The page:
Review by Luke Williams
By Dan Abnett & I.N.J Culbard
(Additional material from Nik Abnett)
Published by Boom! Studios, Wild’s End is best summed up by the artist of the series Ian Culbard, who describes it as an anthropomorphic mash up of War of The Worlds and Wind In the Willows. Written by Culbard’s regular creative partner Dan Abnett, it’s a period alien invasion story where the main characters are animals, told over two mini series (collected as two trade paperbacks) and a one shot trade paperback.
In Book One, First Light, local ne’er do wells Fawkes and Bodie spot mysterious lights in the sky around the Edwardian era village of Lower Crowchurch. A mysterious meteorite lands near the village, and, seeing a potential financial opportunity, Fawkes and his accomplice Bodie investigate. Bodie is incinerated by the occupants of the “meteorite”, leaving a fleeing Fawkes to rave to disbelieving villagers.
Fawkes warnings begin to bear fruit, as the members of the Beatrix Potter alike cast of villagers are burned to a crisp, but are explained away as a series of mysterious fires.
Some of the local residents begin to have doubts. Solemn former seamen Clive Slipaway marshals some of the local residents, including affable journalist Peter Minks, youngster Alph Swagger, flaky writer Susan Purdew, but not without cost .
By the end of Book One, it’s clear that this is a full scale invasion of the Earth by an aggressive and ruthless alien civilisation. Book Two, The Enemy Within, sees the British government taking steps to address the growing threat with our plucky band caught in the middle.
Finally, in Book Three, Journey’s End, the situation looks increasingly desperate. Our heroes are combating the unhinged commander of the local government forces and the crushing technological superiority and ruthlessness of the invaders, with only the slimmest of chance of survival.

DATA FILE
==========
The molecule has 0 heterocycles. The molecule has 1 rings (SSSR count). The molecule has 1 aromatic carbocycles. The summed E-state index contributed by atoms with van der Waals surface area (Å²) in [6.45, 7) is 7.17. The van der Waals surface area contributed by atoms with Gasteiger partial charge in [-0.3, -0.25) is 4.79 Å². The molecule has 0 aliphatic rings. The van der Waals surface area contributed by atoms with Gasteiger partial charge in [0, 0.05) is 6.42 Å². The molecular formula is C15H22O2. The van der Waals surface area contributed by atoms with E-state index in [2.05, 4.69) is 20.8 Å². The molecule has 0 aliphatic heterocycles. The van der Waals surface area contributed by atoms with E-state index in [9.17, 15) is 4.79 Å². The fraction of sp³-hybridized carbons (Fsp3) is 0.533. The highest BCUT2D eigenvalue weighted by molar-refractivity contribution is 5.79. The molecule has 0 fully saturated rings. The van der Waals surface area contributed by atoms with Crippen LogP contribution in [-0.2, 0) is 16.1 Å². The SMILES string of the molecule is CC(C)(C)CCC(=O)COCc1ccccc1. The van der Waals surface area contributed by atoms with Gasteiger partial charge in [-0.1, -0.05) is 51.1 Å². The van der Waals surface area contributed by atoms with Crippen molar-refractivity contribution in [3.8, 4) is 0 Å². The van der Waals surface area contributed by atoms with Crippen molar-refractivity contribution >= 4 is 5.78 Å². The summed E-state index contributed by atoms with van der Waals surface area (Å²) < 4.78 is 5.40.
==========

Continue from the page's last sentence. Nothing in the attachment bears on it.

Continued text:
The three books are excellently constructed. The tropes of animals reflecting their character traits they are most associated with works well here. The characters are likeable well formed, and the reader forms a strong emotional attachment as the cast bicker as they struggle against seemingly overwhelming odds.
The clanking, streetlamp alike alien invaders make sporadic appearances, and in the best tradition of stories of this nature prove more of a threat due to their absence. Setting this conflict against the bucolic English countryside only amplifies the horror – and, be warned, this can get quite grisly. Deaths are sudden, graphic and brutal, made all the more horrific by the faceless indifference of the invaders.
Abnett and Culbard have worked extensively together, partnering up on the highly acclaimed slow burn dystopian cop procedural Brink, the criminally overlooked period vampire Vertigo series New Deadwardians and medieval sci-fi in Dark Ages, published by Dark Horse. They clearly like working together and the results are always worthy of your time and money.
Ian Culbard’s flat European style art is sparse on detail and an acquired taste, but conveys the emotions of the characters and the brutality of the fight against the aliens brilliantly; page composition and camera work paces the story and evokes the feeling of tension wonderfully. Abnett has become 2000AD’s new Wagner and Grant, with his prodigious quality of output – and Wild’s End only reinforces that reputation.
Each collection comes with text pieces or extra material fleshing out the world and the characters, giving useful background that would otherwise be filled out in extensive exposition.
The complete strip cries out to be collected under one cover, preferably a fancy slipcase hardcover, with a nice books ribbon in each volume for us book fetishists.
Heartily recommended, an overlooked gem.
• Wild’s End First Light, The Enemy Within and Journey’s End are available from all good book shops
Wild’s End © Dan Abnett & I.N.J Culbard